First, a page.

So today is day 15 of my current stay at hospital and this has been the life changer.
I was due in hospital on Friday 14th August to have a routine renal biopsy, so that the doctors could try and see if there was anything wrong with my kidneys when I wasn’t going through an episode. From the Wednesday I had had a slight temperature and felt flu-like but didn’t think anything of it as my tonsils had been removed so I just assumed it was nothing. I went into hospital ready for my biopsy, only to be told that my temperature and heart rate was sky high and that my kidneys were leaking proteins again. Here we go again! This time was a lot worse though. Ordinary people never leak proteins if their kidneys function correctly, but I normally leaked 80-120. On my admission my protein was over 500! The doctors were very worried as my kidney function also dropped to 5% of what it should be! These kind of numbers are the kind that require dialysis and the doctors were unsure if my kidneys were going to be able to recover. The doctors pumped me full of antibiotics and fluids and organised a renal biopsy as soon as my temperature and heart rate was stable.
The biopsy happened on Monday 17th August and revealed that I had a problem with something called complement, which was causing my kidney to attack itself. The doctors gave me a working diagnosis of having C3 glumeronephritis. It was a small reassurance to have a possible diagnosis, but the doctors still didn’t know what caused this or why this was happening. By the time I got the biopsy results, my protein was over 680! The doctors needed to take drastic action if there was to be any chance of trying to save my kidneys. They started me immediately on a high dose of steroids – the bane of my life! The weight gain and side effects did my head in but if I wanted to try and save my kidneys, it was steroids or nothing.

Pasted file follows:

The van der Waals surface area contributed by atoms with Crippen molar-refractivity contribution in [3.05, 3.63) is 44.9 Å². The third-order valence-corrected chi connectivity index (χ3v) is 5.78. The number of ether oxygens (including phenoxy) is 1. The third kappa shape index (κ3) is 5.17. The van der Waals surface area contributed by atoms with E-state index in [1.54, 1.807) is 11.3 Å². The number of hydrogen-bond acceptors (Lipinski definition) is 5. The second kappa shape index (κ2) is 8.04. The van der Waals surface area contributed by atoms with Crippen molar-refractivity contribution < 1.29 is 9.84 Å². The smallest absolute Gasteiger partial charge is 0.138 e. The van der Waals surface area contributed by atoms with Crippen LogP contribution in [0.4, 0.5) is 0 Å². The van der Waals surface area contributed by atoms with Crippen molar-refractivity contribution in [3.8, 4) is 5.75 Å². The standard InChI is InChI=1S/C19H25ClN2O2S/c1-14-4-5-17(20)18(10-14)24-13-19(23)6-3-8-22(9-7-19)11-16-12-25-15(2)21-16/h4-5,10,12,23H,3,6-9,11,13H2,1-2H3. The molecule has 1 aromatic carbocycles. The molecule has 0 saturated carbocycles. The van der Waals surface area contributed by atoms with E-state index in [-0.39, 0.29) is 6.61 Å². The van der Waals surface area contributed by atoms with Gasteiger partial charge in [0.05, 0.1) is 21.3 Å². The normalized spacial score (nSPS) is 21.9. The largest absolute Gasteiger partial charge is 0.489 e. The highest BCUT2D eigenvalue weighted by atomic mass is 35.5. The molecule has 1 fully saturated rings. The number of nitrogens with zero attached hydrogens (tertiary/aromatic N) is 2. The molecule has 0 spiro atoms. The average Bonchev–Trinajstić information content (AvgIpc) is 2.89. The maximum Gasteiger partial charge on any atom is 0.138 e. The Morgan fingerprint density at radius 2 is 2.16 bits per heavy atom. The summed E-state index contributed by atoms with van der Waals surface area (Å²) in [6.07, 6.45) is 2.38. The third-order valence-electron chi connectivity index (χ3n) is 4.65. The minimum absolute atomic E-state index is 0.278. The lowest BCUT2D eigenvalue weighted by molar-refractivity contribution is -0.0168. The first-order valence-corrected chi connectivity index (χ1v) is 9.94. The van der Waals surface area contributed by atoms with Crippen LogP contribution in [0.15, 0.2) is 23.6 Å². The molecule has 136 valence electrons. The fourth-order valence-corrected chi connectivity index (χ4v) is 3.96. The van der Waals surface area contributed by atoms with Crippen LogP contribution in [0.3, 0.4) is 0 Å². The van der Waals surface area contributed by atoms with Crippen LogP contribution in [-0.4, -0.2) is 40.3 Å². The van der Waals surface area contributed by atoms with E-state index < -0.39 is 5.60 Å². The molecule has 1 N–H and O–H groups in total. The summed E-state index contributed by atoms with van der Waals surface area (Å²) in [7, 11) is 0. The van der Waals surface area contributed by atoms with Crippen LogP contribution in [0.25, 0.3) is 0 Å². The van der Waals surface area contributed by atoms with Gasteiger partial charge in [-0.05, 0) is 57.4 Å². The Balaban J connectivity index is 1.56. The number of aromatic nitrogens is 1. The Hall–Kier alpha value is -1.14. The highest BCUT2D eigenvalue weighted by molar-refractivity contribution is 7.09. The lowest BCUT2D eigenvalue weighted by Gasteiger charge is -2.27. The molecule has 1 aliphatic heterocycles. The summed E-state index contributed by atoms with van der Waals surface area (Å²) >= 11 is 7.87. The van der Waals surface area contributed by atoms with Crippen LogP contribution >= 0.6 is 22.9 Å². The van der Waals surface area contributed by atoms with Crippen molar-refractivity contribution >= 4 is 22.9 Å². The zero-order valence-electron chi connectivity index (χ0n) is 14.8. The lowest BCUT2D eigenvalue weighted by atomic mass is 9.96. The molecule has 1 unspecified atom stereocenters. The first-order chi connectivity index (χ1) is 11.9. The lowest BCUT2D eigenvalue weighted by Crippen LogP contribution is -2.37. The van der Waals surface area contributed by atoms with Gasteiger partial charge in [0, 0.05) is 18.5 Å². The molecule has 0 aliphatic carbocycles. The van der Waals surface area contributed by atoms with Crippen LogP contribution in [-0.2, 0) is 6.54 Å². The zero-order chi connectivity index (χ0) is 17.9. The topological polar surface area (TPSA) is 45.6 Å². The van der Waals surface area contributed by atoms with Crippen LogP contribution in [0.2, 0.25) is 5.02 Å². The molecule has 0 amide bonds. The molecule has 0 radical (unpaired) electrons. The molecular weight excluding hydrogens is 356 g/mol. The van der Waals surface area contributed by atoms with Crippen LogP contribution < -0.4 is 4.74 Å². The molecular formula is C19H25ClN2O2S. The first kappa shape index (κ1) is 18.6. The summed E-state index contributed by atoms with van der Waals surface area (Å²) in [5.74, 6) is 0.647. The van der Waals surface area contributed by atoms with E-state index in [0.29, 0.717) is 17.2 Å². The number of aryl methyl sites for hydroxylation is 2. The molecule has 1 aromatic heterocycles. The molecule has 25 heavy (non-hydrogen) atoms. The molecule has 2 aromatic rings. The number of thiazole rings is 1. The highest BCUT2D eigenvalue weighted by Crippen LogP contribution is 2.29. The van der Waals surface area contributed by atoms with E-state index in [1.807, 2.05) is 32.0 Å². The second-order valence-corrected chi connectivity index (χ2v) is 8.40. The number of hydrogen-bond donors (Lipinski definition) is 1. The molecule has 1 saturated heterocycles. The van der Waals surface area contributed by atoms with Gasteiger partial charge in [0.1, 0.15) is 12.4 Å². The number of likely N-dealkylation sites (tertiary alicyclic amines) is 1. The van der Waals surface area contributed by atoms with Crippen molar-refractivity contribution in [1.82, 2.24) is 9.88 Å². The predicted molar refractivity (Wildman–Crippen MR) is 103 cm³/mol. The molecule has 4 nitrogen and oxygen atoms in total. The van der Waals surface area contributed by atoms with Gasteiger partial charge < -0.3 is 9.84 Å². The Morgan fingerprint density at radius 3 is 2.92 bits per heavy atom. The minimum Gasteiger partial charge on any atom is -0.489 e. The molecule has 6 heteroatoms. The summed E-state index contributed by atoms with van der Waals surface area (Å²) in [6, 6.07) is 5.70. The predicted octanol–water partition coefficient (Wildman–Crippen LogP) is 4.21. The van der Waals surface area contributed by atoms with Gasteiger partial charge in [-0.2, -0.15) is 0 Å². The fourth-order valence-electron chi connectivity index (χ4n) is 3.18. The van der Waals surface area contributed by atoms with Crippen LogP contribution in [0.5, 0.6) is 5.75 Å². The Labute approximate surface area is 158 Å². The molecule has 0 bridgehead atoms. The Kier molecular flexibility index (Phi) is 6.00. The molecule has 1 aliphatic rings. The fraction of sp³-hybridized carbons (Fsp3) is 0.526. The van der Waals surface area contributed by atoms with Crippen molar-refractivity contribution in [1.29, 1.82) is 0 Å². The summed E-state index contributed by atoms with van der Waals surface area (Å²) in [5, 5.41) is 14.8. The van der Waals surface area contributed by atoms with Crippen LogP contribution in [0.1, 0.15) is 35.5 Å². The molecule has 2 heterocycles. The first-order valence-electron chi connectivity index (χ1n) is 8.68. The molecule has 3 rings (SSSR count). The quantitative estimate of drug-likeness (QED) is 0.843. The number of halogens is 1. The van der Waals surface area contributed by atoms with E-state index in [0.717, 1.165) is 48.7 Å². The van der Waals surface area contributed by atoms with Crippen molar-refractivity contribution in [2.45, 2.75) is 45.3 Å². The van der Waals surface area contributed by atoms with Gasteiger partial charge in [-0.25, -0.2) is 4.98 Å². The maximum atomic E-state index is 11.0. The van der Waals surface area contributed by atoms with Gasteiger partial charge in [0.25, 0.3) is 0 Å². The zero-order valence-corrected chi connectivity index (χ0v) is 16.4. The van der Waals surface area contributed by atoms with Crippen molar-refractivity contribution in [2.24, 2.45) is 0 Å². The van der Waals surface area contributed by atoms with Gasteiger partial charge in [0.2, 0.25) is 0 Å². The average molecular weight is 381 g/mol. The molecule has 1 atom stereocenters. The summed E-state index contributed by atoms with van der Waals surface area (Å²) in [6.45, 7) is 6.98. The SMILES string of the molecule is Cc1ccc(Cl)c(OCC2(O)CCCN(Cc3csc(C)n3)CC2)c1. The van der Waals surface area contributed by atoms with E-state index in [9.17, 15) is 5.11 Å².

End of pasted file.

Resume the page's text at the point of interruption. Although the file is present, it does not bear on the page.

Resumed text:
This time steroids wasn’t going to be enough though – the doctor suggested I started another two treatments to try and bring my kidney function up. The first was cyclophosphamide injections and the second was having plasma exchange.
Cyclophosphamide is a drug that is used in chemotherapy but was going to be used in a lower strength. The possible side effects were horrible – nausea, vomiting, hair loss, fertility problems to name a few; but none of this even entered my head. I just wanted the treatment. I had my first cyclophosphamide injection on 20th August. Normally patients are given ovary protection prior to starting to drug but due to the urgency required, I’d have to wait until after my treatment for the protection.
The second treatment was plasma exchange. The blood is made up of cells and plasma. The plasma is made up of antibodies which fight disease. The doctors wanted to replace the plasma in my blood with donor plasma, in the hope that the new plasma would replace any faulty antibodies I had. In order to do this I needed to have a tesio line inserted. This is an internal line into my blood vessels. The line would be stitched into the top of my neck and then two tubes would come out of my chest. The line was inserted under a local anaesthetic. I had the line inserted on 20th August and I was ready for my first plasma exchange treatment on Friday 21st August. The process was 2-3 hours and I was having twelve bags of donor plasma replaced each session! I was honestly so frightened before my first session. I just didn’t know what to expect. Thankfully the process was pain free. I just lay in bed listening to music while modern technology did its thing. The doctor requested I have about seven of these plasma exchange sessions in the hope of some improvement in my kidney function.
Over the last week, my protein levels have miraculously started to fall a little so something seems to be working! The doctors are cautiously positive, but one thing is now clear – at the age of 25, I have a chronic renal condition and my life will never be the same again.